# A geometry problem- I feel it is one

Hello! I have a doubt which came in my mind while solving a geometry question

Suppose we have 2 rays $OA$ and $OB$ with same end point $O$. Angle $AOB$ is any acute angle with value $x$.

another ray $OC$ is drawn such that it divides acute Angle $AOB$ into two parts, not necessarily equal.

Suppose there is a point $D$ on the ray $OA$.

My question is that, will a point $E$ always exist on ray $OB$ such that $OC$ bisect $DE$?

Note by Sarthak Singla
3 years, 8 months ago

This discussion board is a place to discuss our Daily Challenges and the math and science related to those challenges. Explanations are more than just a solution — they should explain the steps and thinking strategies that you used to obtain the solution. Comments should further the discussion of math and science.

When posting on Brilliant:

• Use the emojis to react to an explanation, whether you're congratulating a job well done , or just really confused .
• Ask specific questions about the challenge or the steps in somebody's explanation. Well-posed questions can add a lot to the discussion, but posting "I don't understand!" doesn't help anyone.
• Try to contribute something new to the discussion, whether it is an extension, generalization or other idea related to the challenge.

MarkdownAppears as
*italics* or _italics_ italics
**bold** or __bold__ bold
- bulleted- list
• bulleted
• list
1. numbered2. list
1. numbered
2. list
Note: you must add a full line of space before and after lists for them to show up correctly
paragraph 1paragraph 2

paragraph 1

paragraph 2

[example link](https://brilliant.org)example link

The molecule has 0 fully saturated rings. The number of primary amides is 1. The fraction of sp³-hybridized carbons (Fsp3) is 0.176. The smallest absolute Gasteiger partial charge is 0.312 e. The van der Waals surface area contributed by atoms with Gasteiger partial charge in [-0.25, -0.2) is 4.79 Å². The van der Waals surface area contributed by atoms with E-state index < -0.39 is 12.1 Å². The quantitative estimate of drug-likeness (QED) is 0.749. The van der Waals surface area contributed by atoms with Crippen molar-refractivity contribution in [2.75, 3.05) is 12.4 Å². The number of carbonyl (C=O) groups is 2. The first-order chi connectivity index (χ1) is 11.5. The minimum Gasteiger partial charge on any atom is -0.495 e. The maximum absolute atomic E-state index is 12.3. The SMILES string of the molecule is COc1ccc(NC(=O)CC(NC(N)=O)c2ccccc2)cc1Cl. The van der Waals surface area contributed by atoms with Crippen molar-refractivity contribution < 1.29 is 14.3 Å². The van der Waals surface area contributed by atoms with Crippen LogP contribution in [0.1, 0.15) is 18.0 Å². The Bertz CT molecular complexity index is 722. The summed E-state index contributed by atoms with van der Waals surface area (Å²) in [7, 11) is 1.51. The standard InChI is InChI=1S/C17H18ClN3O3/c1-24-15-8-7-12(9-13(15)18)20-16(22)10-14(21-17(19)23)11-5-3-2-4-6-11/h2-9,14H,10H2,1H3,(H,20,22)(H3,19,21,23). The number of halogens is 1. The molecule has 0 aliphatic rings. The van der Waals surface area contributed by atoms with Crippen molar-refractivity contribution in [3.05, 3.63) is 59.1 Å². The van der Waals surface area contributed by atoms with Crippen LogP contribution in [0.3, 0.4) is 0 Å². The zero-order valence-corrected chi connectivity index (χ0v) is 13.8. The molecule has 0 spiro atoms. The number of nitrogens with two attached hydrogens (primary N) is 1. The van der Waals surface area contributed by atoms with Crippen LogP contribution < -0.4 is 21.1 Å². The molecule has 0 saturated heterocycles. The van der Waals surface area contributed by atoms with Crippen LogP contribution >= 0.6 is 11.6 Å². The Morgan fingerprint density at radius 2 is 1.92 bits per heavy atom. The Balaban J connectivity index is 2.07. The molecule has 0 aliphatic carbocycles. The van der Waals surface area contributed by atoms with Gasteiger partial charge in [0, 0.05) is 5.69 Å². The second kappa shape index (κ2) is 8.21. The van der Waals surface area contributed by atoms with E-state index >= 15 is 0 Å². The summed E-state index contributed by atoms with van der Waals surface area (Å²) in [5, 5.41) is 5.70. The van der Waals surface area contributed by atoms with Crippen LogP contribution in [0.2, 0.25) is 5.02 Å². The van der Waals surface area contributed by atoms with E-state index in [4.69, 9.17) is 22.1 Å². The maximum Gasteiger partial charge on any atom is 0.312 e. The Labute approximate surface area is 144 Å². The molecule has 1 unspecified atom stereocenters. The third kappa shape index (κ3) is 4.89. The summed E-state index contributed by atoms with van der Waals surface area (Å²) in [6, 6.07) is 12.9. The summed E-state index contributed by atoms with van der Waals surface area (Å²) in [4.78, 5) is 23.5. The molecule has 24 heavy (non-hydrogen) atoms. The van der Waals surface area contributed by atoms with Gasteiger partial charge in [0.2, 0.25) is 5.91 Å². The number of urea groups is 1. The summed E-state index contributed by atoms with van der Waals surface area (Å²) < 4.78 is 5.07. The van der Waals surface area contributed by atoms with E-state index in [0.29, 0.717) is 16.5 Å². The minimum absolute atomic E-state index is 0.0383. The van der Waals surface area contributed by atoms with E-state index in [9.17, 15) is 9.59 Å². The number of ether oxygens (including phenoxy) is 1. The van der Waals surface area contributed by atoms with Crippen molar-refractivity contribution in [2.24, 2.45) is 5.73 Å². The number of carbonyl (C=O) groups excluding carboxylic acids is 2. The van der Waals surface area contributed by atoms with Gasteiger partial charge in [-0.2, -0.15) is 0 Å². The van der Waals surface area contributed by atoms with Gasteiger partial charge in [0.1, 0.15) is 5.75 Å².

> This is a quote
This is a quote
    # I indented these lines
# 4 spaces, and now they show
# up as a code block.

print "hello world"
# I indented these lines
# 4 spaces, and now they show
# up as a code block.

print "hello world"
MathAppears as
Remember to wrap math in $$ ... $$ or $ ... $ to ensure proper formatting.
2 \times 3 $2 \times 3$
2^{34} $2^{34}$
a_{i-1} $a_{i-1}$
\frac{2}{3} $\frac{2}{3}$
\sqrt{2} $\sqrt{2}$
\sum_{i=1}^3 $\sum_{i=1}^3$
\sin \theta $\sin \theta$
\boxed{123} $\boxed{123}$

Sort by:

I think E would also exist if angleBOA+angleBOC=90

- 3 years, 8 months ago

It would be degenerate as $E=O$ in that case.

- 3 years, 8 months ago

There will exist such a point $E$ only if $\angle BOA + \angle BOC$ is obtuse.

- 3 years, 8 months ago

- 3 years, 8 months ago

My proof is via complex numbers.

Without loss of generality assume that $OB$ represents the real axis.

Let $D=\lambda e^{ix} ; \; \lambda \in \mathbb{R}^+$.

Let $D' (=\lambda' ; \; \lambda' \in \mathbb{R}^+)$ be any point on $OB$.

Now, $D'=E$ if $\text{Arg} \left( \frac{D+D'}{2} \right) = y$ where $y = \angle BOC$

Simplifying the above condition, we get $\frac{\lambda'}{\lambda} = \sin x ( \tan y - \cot x)$

As the LHS is positive, so is the RHS.

Therefore,

$\tan y > \cot x$

Now, as $0, we get (by using the cosine - sum and difference formulas)

$0>\cos (x+y)$

Due to the constraints on the angles $x$ and $y$, this again simplifies to $180^\circ > x+y > 90^\circ \iff 180^\circ > \angle BOA + \angle BOC >90^\circ$

- 3 years, 8 months ago

- 3 years, 8 months ago

Thanks for the solution. Can it not be proved by some simpler method? I feel it would take me quite a few years to decipher this solution as I am unaware of complex numbers.

- 3 years, 8 months ago